For instance, looking at your phone in social settings keeps you from looking at others, whether loved ones, friends or co-workers, and missing the connection that comes from making eye contact.

Research shows ...

School kids who get to bed early rather than staring at their devices at night may be better equipped to control their behavior, a new study suggests.

Researchers found that 8- to 11-year-olds who got adequate sleep and had limits on "screen time" were less likely than their peers to report problems with impulsive behavior.

Impulsivity is generally described as a tendency to...

Taking a vacation from social media and digital technology while you travel can cause withdrawal symptoms, but a small study suggests you'll come to enjoy the offline experience.

The British study included 24 people. During their travels to 17 countries and regions, most unplugged from technologies such as mobile phones, laptops, tablets, social media and navigation tools for more tha...

In a new study, more than a third of young people surveyed said they'd posted on social media while under the influence of drugs, while more than half had called someone or sent a text.

But in the cold light of day, one in five said they regretted a social media post made while high, the study found. About a third of those who called or texted regretted that choice the next day.

Taking your blood pressure may become as easy as taking a video selfie if a new smartphone app proves itself.

High blood pressure can be a warning sign of a heart attack or stroke, but half of those with hypertension don't know it. Developing an easy at-home blood pressure screen could potentially save lives.

A new technology called transdermal optical imaging gives a pictur...

Because of their capacity to distract, cellphones and sleep are not the best of bedfellows.

But besides keeping you awake, new research warns that bringing your smartphone to bed could literally shock you.

The report describes instances of people who were accidentally electrocuted and burned by phone charging cords.

"A charger relies on the contained transfer of ...

While you're watching your calories to avoid packing on extra pounds, you might also want to cut down on your smartphone usage, new research suggests.

Spending too much time on your smartphone is linked to a higher risk of obesity, investigators report.

Their study included 1,060 students at Simon Bolivar University in Colombia and was conducted from June to December 2018. T...

With most people never far from their cellphones, new research on college students finds that "problematic" use is tied to a variety of mental health problems, as well as lower grades and more sexual partners.

The study, which surveyed more than 3,400 students in the United States, also found that alcohol misuse was markedly higher in those with problematic smartphone use, compared to...

Smartphones have become an essential part of modern medicine, but they might be exposing patients to potentially deadly staph infections, a new study suggests.

Tests of cellphones at a Brazilian medical school revealed that 40% carried Staphylococcus aureus, a common cause of hospital infections.

Worse, 85% of the bacteria isolated were resistant to antibiotic...

Women, beware: Sleeping with a light on or the TV going in your bedroom could make you put on weight.

That's the finding of new research published in JAMA Internal Medicine. While the study doesn't prove that sleeping with a light on causes weight gain, it suggests the two may be linked, the researchers said.

"Turning off the light while sleeping may be a useful tool...

Exercise apps and fitness trackers are all the rage, and now a new study shows they might actually work.

A combination of an exercise app, an activity tracker and personal counseling increased women's physical activity levels, researchers found.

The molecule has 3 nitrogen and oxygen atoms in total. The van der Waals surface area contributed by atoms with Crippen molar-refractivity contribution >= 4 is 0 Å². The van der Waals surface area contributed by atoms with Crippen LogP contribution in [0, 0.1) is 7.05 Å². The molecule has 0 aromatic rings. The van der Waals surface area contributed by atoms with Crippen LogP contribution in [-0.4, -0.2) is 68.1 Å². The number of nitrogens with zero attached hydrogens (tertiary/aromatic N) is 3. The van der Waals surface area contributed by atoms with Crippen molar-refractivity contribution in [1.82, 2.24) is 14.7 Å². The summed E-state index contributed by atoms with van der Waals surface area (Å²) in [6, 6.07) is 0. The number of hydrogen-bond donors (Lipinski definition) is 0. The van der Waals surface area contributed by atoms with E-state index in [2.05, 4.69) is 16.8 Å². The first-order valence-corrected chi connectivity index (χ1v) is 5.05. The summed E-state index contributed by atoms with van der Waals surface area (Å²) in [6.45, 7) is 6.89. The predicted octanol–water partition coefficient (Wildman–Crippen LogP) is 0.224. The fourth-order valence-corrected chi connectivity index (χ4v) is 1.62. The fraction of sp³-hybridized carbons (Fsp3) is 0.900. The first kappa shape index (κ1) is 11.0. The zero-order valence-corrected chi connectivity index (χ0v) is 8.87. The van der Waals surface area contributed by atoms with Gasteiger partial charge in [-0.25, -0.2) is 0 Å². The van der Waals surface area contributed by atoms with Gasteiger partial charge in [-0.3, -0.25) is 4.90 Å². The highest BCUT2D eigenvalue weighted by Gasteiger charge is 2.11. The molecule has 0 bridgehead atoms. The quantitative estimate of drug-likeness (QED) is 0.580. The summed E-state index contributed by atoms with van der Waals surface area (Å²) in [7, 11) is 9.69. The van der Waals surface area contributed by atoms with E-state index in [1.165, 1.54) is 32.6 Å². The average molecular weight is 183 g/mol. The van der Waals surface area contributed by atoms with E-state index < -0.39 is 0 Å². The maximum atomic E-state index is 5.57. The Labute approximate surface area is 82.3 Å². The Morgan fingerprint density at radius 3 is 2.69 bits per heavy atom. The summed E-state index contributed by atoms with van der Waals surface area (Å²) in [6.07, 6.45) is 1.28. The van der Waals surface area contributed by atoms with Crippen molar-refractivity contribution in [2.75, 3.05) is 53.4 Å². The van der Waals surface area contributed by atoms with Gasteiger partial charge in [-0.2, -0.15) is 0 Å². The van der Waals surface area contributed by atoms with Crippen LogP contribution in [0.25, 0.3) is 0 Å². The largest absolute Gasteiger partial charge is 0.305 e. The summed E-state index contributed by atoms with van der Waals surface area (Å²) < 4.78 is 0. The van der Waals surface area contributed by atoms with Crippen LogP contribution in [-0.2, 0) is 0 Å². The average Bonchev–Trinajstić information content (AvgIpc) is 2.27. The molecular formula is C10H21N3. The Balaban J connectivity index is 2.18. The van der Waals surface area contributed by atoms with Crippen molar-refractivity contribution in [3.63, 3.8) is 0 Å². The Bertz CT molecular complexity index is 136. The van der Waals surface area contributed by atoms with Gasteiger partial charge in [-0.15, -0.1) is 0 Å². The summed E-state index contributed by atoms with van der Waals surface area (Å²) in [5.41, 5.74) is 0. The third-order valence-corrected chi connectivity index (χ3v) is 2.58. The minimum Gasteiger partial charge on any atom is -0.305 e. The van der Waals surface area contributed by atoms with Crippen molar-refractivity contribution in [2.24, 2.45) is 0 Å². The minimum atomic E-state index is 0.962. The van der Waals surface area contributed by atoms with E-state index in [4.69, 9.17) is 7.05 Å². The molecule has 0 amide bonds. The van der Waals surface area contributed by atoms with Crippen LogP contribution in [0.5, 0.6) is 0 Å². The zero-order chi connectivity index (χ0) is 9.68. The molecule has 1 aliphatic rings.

The study of 210 inactive women found that three months of this combined approach increased the number of steps they took each day ...

Cutting teens' evening screen time can improve their sleep in just one week, a new study finds.

Research shows that exposure to too much light in the evening -- particularly blue light from smartphones, tablets and computers -- can affect the brain's clock and production of the sleep hormone melatonin, resulting in reduced sleep time and quality.

It's believed to be a bigger...

Can a smartphone app spot an ear infection?

It did so with high accuracy in new research.

Ear infections occur when fluid builds up behind the eardrum and gets contaminated. Though an ear infection can hurt and make it hard to hear, sometimes there are no symptoms and diagnosis can be difficult.

This app uses a smartphone's microphone and speaker and a piece of pa...

Despite countless public service messages warning against texting and driving, more than two-thirds of parents have read a text while behind the wheel and roughly half have written a text while driving, a new survey finds.

Millennial parents were more likely to report distracted driving behaviors, such as reading a text. But both millennial parents (born between 1981 and 1996) and ol...

Everyone knows about cellphones and the threat of distracted driving. But how about distracted shopping?

Using your cellphone while shopping might make you susceptible to buying stuff you didn't intend to buy, a new study suggests.

Researchers found that people who used cellphones while shopping were more likely to forget what they went to the store to buy.

This oc...

Teens spend countless hours glued to their phones and tablets, continually posting to social media, but British researchers report that might not be as terrible as many parents may think.

It appears that teens who are less satisfied with their lives do tend to spend more time on Snapchat, Instagram and the like, but the link between life satisfaction and time spent on social media was...

Need to see your doctor, but can't take time off from work? There's an app for that. And new research shows patients find the ability to see a doctor "virtually" convenient and satisfying.

Nine out of 10 people who had a virtual visit with a doctor said it was more convenient than other ways of getting care, and it addressed their medical needs. Only four in 10 said they would prefer...

Five-year-olds who spend more than two hours a day in front of a smartphone or tablet may be at risk of attention problems, a new study suggests.